Celiac disease is an immune system reaction to gluten, a protein found in wheat, barley or rye. In patients with celiac disease, ingesting gluten leads to an immune response that attacks the villi – the tiny, fingerlike projections lining the small intestine that enable the absorption of nutrients from food. Common symptoms of Celiac disease include diarrhea, abdominal discomfort, weight loss, anemia, unexplained infertility, loss of teeth or even premature or severe osteoporosis.
Once viewed as a rare disorder, a new study published in the journal Gastroenterology reveals that occurrence of celiac disease is now four times more common than it was just 50 years ago. The study also reveals that subjects who were unaware that they had celiac disease were nearly four times more likely than celiac-free subjects to have died during the 45 years of follow-up.
“Celiac disease has become much more common in the last 50 years, and we don’t know why,” says Joseph Murray, M.D., the Mayo Clinic gastroenterologist who led the study. “It now affects about one in a hundred people. We also have shown that undiagnosed or ‘silent’ celiac disease may have a significant impact on survival. The increasing prevalence, combined with the mortality impact, suggests celiac disease could be a significant public health issue.”
The Mayo Clinic research team tested blood samples gathered at Warren Air Force Base (AFB) in Wyoming between 1948 and 1954 for the antibody that people with celiac disease produce in reaction to gluten. They compared those blood test results with those from two recently collected sets from Olmsted County, Minn. Researchers found that young people today are 4.5 times more likely to have celiac disease than young people were in the 1950s.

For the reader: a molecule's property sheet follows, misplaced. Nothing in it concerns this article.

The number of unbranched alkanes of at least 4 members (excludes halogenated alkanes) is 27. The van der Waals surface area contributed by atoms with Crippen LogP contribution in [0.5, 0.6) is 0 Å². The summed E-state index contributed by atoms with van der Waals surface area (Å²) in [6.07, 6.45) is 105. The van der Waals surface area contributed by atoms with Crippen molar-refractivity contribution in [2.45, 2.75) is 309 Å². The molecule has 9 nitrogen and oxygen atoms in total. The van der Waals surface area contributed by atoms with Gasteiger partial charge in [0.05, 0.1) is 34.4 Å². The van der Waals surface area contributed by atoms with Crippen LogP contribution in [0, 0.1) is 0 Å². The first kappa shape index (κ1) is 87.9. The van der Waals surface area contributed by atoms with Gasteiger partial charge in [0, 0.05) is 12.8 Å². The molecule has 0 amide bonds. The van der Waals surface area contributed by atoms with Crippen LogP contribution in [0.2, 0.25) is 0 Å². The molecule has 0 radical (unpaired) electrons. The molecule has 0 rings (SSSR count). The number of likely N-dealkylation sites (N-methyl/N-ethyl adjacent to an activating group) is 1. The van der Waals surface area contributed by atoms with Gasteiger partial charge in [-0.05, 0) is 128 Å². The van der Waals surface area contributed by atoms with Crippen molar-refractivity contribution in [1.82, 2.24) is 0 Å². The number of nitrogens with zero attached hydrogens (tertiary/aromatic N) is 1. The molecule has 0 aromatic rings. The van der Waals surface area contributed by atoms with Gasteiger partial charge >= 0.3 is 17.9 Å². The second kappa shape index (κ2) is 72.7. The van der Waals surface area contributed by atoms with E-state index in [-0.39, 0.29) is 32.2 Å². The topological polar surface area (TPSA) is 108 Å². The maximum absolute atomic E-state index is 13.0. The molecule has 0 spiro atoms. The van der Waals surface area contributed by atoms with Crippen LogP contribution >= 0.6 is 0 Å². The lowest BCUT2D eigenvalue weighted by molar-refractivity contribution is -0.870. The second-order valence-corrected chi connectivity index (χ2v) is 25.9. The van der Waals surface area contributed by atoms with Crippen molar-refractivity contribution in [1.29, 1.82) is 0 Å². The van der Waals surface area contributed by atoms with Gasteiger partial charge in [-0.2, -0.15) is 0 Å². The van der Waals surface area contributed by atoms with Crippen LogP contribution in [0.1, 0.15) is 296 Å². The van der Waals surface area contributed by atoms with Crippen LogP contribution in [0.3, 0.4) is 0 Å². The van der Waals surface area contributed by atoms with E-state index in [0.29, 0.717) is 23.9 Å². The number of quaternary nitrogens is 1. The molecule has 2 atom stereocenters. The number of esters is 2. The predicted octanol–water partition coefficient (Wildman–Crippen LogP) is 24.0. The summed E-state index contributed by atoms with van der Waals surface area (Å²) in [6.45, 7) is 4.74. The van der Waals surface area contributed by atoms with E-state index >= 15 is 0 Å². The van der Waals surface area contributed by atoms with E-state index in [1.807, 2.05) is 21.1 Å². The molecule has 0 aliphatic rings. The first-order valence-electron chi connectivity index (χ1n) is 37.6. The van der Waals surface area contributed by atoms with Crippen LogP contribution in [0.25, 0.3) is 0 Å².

“Celiac disease is unusual, but it’s no longer rare,” says Dr. Murray. “Something has changed in our environment to make it much more common. Until recently, the standard approach to finding celiac disease has been to wait for people to complain of symptoms and to come to the doctor for investigation. This study suggests that we may need to consider looking for celiac disease in the general population, more like we do in testing for cholesterol or blood pressure.”
Dr. Murray says the study findings highlight the need for increased awareness of celiac disease, both among physicians and patients. “Part of the problem is that celiac disease symptoms are variable and can be mistaken for other diseases that are more common, such as irritable bowel syndrome,” he says. “Some studies have suggested that for every person who has been diagnosed with celiac disease, there are likely 30 who have it but are not diagnosed. And given the nearly quadrupled mortality risk for silent celiac disease we have shown in our study, getting more patients and health professionals to consider the possibility of celiac disease is important.”
Source: Mayo Clinic (2009, July 1). Celiac Disease Four Times More Common Than In 1950s.